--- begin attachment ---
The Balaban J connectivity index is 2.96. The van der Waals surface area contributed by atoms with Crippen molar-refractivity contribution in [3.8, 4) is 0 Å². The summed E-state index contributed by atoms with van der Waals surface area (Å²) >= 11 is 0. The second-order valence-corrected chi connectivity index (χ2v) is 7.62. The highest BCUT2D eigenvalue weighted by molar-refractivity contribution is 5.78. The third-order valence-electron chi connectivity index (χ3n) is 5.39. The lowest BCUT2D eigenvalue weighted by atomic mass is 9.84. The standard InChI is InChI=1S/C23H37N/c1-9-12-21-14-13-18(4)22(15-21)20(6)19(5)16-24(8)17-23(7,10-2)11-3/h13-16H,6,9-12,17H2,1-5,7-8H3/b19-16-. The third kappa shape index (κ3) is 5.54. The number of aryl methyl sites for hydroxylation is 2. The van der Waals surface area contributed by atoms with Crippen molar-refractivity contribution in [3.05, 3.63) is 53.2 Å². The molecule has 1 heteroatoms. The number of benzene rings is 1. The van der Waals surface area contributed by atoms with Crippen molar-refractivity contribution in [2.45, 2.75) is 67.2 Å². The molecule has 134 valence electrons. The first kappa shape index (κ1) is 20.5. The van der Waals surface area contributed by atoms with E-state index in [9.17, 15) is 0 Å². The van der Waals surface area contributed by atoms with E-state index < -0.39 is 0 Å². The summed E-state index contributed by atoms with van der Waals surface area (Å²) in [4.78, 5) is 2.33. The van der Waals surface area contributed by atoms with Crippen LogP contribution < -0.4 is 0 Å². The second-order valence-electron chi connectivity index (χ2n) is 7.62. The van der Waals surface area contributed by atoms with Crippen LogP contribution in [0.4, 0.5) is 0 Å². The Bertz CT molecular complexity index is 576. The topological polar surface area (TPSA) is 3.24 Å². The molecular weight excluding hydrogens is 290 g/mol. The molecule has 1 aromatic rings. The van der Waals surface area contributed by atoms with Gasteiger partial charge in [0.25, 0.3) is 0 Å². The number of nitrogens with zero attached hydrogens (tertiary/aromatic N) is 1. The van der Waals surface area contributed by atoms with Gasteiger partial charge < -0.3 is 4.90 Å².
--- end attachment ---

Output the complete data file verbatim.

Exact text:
The Balaban J connectivity index is 2.96. The van der Waals surface area contributed by atoms with Crippen molar-refractivity contribution in [3.8, 4) is 0 Å². The summed E-state index contributed by atoms with van der Waals surface area (Å²) >= 11 is 0. The second-order valence-corrected chi connectivity index (χ2v) is 7.62. The highest BCUT2D eigenvalue weighted by molar-refractivity contribution is 5.78. The third-order valence-electron chi connectivity index (χ3n) is 5.39. The lowest BCUT2D eigenvalue weighted by atomic mass is 9.84. The standard InChI is InChI=1S/C23H37N/c1-9-12-21-14-13-18(4)22(15-21)20(6)19(5)16-24(8)17-23(7,10-2)11-3/h13-16H,6,9-12,17H2,1-5,7-8H3/b19-16-. The third kappa shape index (κ3) is 5.54. The number of aryl methyl sites for hydroxylation is 2. The van der Waals surface area contributed by atoms with Crippen molar-refractivity contribution in [3.05, 3.63) is 53.2 Å². The molecule has 1 heteroatoms. The number of benzene rings is 1. The van der Waals surface area contributed by atoms with Crippen molar-refractivity contribution in [2.45, 2.75) is 67.2 Å². The molecule has 134 valence electrons. The first kappa shape index (κ1) is 20.5. The van der Waals surface area contributed by atoms with E-state index in [9.17, 15) is 0 Å². The van der Waals surface area contributed by atoms with E-state index < -0.39 is 0 Å². The summed E-state index contributed by atoms with van der Waals surface area (Å²) in [4.78, 5) is 2.33. The van der Waals surface area contributed by atoms with Crippen LogP contribution < -0.4 is 0 Å². The second-order valence-electron chi connectivity index (χ2n) is 7.62. The van der Waals surface area contributed by atoms with Crippen LogP contribution in [0.4, 0.5) is 0 Å². The Bertz CT molecular complexity index is 576. The topological polar surface area (TPSA) is 3.24 Å². The molecular weight excluding hydrogens is 290 g/mol. The molecule has 1 aromatic rings. The van der Waals surface area contributed by atoms with Gasteiger partial charge in [0.25, 0.3) is 0 Å². The number of nitrogens with zero attached hydrogens (tertiary/aromatic N) is 1. The van der Waals surface area contributed by atoms with Gasteiger partial charge < -0.3 is 4.90 Å².